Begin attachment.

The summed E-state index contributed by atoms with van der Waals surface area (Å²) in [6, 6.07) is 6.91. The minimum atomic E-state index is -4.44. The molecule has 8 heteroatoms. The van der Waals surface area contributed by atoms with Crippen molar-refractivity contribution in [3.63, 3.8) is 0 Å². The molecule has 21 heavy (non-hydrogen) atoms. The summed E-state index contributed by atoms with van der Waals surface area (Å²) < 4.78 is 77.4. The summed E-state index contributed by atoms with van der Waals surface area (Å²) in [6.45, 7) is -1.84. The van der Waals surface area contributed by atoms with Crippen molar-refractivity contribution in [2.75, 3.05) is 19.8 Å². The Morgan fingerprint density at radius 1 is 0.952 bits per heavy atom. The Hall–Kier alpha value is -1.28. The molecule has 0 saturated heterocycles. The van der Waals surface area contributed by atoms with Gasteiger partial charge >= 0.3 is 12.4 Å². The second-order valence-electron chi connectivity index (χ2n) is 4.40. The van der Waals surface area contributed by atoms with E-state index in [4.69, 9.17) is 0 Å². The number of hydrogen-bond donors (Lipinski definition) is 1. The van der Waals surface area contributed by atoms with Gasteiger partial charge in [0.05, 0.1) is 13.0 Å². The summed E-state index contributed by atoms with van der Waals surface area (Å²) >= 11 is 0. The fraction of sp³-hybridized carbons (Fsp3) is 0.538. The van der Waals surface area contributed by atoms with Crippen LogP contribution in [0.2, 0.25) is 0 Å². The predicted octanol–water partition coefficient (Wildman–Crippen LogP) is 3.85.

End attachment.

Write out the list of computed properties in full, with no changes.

The summed E-state index contributed by atoms with van der Waals surface area (Å²) in [6, 6.07) is 6.91. The minimum atomic E-state index is -4.44. The molecule has 8 heteroatoms. The van der Waals surface area contributed by atoms with Crippen molar-refractivity contribution in [3.63, 3.8) is 0 Å². The molecule has 21 heavy (non-hydrogen) atoms. The summed E-state index contributed by atoms with van der Waals surface area (Å²) < 4.78 is 77.4. The summed E-state index contributed by atoms with van der Waals surface area (Å²) in [6.45, 7) is -1.84. The van der Waals surface area contributed by atoms with Crippen molar-refractivity contribution in [2.75, 3.05) is 19.8 Å². The Morgan fingerprint density at radius 1 is 0.952 bits per heavy atom. The Hall–Kier alpha value is -1.28. The molecule has 0 saturated heterocycles. The van der Waals surface area contributed by atoms with Gasteiger partial charge >= 0.3 is 12.4 Å². The second-order valence-electron chi connectivity index (χ2n) is 4.40. The van der Waals surface area contributed by atoms with E-state index in [4.69, 9.17) is 0 Å². The number of hydrogen-bond donors (Lipinski definition) is 1. The van der Waals surface area contributed by atoms with Gasteiger partial charge in [0.05, 0.1) is 13.0 Å². The summed E-state index contributed by atoms with van der Waals surface area (Å²) >= 11 is 0. The fraction of sp³-hybridized carbons (Fsp3) is 0.538. The van der Waals surface area contributed by atoms with Crippen LogP contribution in [0.2, 0.25) is 0 Å². The predicted octanol–water partition coefficient (Wildman–Crippen LogP) is 3.85.